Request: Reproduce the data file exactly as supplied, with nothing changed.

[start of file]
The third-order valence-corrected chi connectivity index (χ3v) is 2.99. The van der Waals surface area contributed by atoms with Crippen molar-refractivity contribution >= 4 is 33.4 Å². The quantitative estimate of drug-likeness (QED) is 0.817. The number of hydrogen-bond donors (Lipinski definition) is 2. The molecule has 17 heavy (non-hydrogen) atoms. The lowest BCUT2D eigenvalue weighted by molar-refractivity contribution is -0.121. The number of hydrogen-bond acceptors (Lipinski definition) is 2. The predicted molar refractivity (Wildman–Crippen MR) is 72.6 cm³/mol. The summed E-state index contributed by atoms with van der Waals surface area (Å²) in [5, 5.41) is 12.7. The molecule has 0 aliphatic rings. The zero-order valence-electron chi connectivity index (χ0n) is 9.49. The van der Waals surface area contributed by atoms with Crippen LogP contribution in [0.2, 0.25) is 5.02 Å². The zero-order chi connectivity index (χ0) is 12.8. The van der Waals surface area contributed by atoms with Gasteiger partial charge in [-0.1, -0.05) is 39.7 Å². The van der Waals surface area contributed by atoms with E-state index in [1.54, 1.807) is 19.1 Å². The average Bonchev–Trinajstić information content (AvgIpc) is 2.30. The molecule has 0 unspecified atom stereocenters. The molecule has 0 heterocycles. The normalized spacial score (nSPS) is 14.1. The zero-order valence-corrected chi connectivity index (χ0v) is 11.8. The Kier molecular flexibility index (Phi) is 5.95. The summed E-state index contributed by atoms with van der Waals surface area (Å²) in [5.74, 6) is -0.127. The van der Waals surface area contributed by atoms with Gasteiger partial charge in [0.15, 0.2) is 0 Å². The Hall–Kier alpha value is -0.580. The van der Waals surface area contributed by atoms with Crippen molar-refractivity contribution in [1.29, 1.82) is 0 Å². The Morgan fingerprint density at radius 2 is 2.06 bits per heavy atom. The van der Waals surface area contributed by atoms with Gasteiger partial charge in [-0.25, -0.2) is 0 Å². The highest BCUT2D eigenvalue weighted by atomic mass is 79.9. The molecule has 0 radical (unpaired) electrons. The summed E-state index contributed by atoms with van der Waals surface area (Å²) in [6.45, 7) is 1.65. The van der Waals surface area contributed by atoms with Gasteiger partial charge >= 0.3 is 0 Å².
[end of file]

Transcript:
The third-order valence-corrected chi connectivity index (χ3v) is 2.99. The van der Waals surface area contributed by atoms with Crippen molar-refractivity contribution >= 4 is 33.4 Å². The quantitative estimate of drug-likeness (QED) is 0.817. The number of hydrogen-bond donors (Lipinski definition) is 2. The molecule has 17 heavy (non-hydrogen) atoms. The lowest BCUT2D eigenvalue weighted by molar-refractivity contribution is -0.121. The number of hydrogen-bond acceptors (Lipinski definition) is 2. The predicted molar refractivity (Wildman–Crippen MR) is 72.6 cm³/mol. The summed E-state index contributed by atoms with van der Waals surface area (Å²) in [5, 5.41) is 12.7. The molecule has 0 aliphatic rings. The zero-order valence-electron chi connectivity index (χ0n) is 9.49. The van der Waals surface area contributed by atoms with Crippen LogP contribution in [0.2, 0.25) is 5.02 Å². The zero-order chi connectivity index (χ0) is 12.8. The van der Waals surface area contributed by atoms with Gasteiger partial charge in [-0.1, -0.05) is 39.7 Å². The van der Waals surface area contributed by atoms with E-state index in [1.54, 1.807) is 19.1 Å². The average Bonchev–Trinajstić information content (AvgIpc) is 2.30. The molecule has 0 unspecified atom stereocenters. The molecule has 0 heterocycles. The normalized spacial score (nSPS) is 14.1. The zero-order valence-corrected chi connectivity index (χ0v) is 11.8. The Kier molecular flexibility index (Phi) is 5.95. The summed E-state index contributed by atoms with van der Waals surface area (Å²) in [5.74, 6) is -0.127. The van der Waals surface area contributed by atoms with Gasteiger partial charge in [0.15, 0.2) is 0 Å². The Hall–Kier alpha value is -0.580. The van der Waals surface area contributed by atoms with Crippen molar-refractivity contribution in [1.29, 1.82) is 0 Å². The Morgan fingerprint density at radius 2 is 2.06 bits per heavy atom. The van der Waals surface area contributed by atoms with Gasteiger partial charge in [-0.25, -0.2) is 0 Å². The highest BCUT2D eigenvalue weighted by atomic mass is 79.9. The molecule has 0 radical (unpaired) electrons. The summed E-state index contributed by atoms with van der Waals surface area (Å²) in [6.45, 7) is 1.65. The van der Waals surface area contributed by atoms with Gasteiger partial charge >= 0.3 is 0 Å².